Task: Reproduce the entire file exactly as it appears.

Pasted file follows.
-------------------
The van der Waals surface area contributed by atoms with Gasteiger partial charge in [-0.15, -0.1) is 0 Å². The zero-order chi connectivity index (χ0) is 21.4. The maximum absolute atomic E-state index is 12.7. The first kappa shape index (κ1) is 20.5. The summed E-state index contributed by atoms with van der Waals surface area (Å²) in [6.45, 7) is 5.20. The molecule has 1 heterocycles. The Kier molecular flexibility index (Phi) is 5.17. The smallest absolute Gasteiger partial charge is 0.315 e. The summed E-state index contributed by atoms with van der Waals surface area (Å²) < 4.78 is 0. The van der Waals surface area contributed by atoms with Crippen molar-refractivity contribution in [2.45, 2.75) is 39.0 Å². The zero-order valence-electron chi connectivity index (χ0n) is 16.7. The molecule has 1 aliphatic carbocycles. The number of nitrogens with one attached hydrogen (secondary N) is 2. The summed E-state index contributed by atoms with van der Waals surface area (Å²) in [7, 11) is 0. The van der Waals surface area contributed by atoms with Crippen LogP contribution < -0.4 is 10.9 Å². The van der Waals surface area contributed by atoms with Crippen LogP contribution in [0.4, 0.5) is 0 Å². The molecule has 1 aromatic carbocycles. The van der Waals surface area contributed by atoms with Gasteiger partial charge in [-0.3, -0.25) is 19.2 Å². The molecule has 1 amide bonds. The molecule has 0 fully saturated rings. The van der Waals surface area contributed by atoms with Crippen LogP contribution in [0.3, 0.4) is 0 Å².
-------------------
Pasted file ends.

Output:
The van der Waals surface area contributed by atoms with Gasteiger partial charge in [-0.15, -0.1) is 0 Å². The zero-order chi connectivity index (χ0) is 21.4. The maximum absolute atomic E-state index is 12.7. The first kappa shape index (κ1) is 20.5. The summed E-state index contributed by atoms with van der Waals surface area (Å²) in [6.45, 7) is 5.20. The molecule has 1 heterocycles. The Kier molecular flexibility index (Phi) is 5.17. The smallest absolute Gasteiger partial charge is 0.315 e. The summed E-state index contributed by atoms with van der Waals surface area (Å²) < 4.78 is 0. The van der Waals surface area contributed by atoms with Crippen molar-refractivity contribution in [2.45, 2.75) is 39.0 Å². The zero-order valence-electron chi connectivity index (χ0n) is 16.7. The molecule has 1 aliphatic carbocycles. The number of nitrogens with one attached hydrogen (secondary N) is 2. The summed E-state index contributed by atoms with van der Waals surface area (Å²) in [7, 11) is 0. The van der Waals surface area contributed by atoms with Crippen LogP contribution < -0.4 is 10.9 Å². The van der Waals surface area contributed by atoms with Crippen LogP contribution in [0.4, 0.5) is 0 Å². The molecule has 1 aromatic carbocycles. The van der Waals surface area contributed by atoms with Gasteiger partial charge in [-0.3, -0.25) is 19.2 Å². The molecule has 1 amide bonds. The molecule has 0 fully saturated rings. The van der Waals surface area contributed by atoms with Crippen LogP contribution in [0.3, 0.4) is 0 Å².